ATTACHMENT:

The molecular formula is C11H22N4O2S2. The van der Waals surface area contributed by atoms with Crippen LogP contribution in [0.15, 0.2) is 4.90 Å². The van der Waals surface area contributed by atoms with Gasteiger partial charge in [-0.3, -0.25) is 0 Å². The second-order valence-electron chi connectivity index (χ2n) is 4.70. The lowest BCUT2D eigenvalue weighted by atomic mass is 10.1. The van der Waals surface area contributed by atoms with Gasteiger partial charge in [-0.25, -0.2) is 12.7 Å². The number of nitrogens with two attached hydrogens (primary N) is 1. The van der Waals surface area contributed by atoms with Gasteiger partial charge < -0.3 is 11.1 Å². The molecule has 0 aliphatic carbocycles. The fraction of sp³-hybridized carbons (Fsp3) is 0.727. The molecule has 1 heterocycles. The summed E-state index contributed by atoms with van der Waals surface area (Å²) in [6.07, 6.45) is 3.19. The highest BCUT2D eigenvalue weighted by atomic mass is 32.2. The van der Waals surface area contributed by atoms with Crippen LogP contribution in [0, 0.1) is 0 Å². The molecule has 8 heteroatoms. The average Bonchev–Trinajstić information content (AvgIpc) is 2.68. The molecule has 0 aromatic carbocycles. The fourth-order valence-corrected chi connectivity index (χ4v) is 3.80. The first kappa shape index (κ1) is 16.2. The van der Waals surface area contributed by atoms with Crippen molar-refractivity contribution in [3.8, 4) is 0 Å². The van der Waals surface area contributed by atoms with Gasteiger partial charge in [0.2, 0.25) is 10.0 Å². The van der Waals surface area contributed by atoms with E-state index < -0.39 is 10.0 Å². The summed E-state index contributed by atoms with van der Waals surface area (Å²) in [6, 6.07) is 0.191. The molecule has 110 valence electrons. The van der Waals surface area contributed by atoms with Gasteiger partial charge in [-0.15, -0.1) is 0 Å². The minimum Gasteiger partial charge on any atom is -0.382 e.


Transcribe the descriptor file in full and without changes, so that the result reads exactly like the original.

The molecular formula is C11H22N4O2S2. The van der Waals surface area contributed by atoms with Crippen LogP contribution in [0.15, 0.2) is 4.90 Å². The van der Waals surface area contributed by atoms with Gasteiger partial charge in [-0.3, -0.25) is 0 Å². The second-order valence-electron chi connectivity index (χ2n) is 4.70. The lowest BCUT2D eigenvalue weighted by atomic mass is 10.1. The van der Waals surface area contributed by atoms with Gasteiger partial charge in [-0.25, -0.2) is 12.7 Å². The number of nitrogens with two attached hydrogens (primary N) is 1. The van der Waals surface area contributed by atoms with Gasteiger partial charge < -0.3 is 11.1 Å². The molecule has 0 aliphatic carbocycles. The fraction of sp³-hybridized carbons (Fsp3) is 0.727. The molecule has 1 heterocycles. The summed E-state index contributed by atoms with van der Waals surface area (Å²) in [6.07, 6.45) is 3.19. The highest BCUT2D eigenvalue weighted by atomic mass is 32.2. The van der Waals surface area contributed by atoms with Crippen LogP contribution in [0, 0.1) is 0 Å². The molecule has 8 heteroatoms. The average Bonchev–Trinajstić information content (AvgIpc) is 2.68. The molecule has 0 aromatic carbocycles. The fourth-order valence-corrected chi connectivity index (χ4v) is 3.80. The first kappa shape index (κ1) is 16.2. The van der Waals surface area contributed by atoms with Crippen molar-refractivity contribution in [3.8, 4) is 0 Å². The van der Waals surface area contributed by atoms with Gasteiger partial charge in [0.2, 0.25) is 10.0 Å². The van der Waals surface area contributed by atoms with E-state index < -0.39 is 10.0 Å². The summed E-state index contributed by atoms with van der Waals surface area (Å²) in [6, 6.07) is 0.191. The molecule has 110 valence electrons. The van der Waals surface area contributed by atoms with Gasteiger partial charge in [-0.15, -0.1) is 0 Å². The minimum Gasteiger partial charge on any atom is -0.382 e.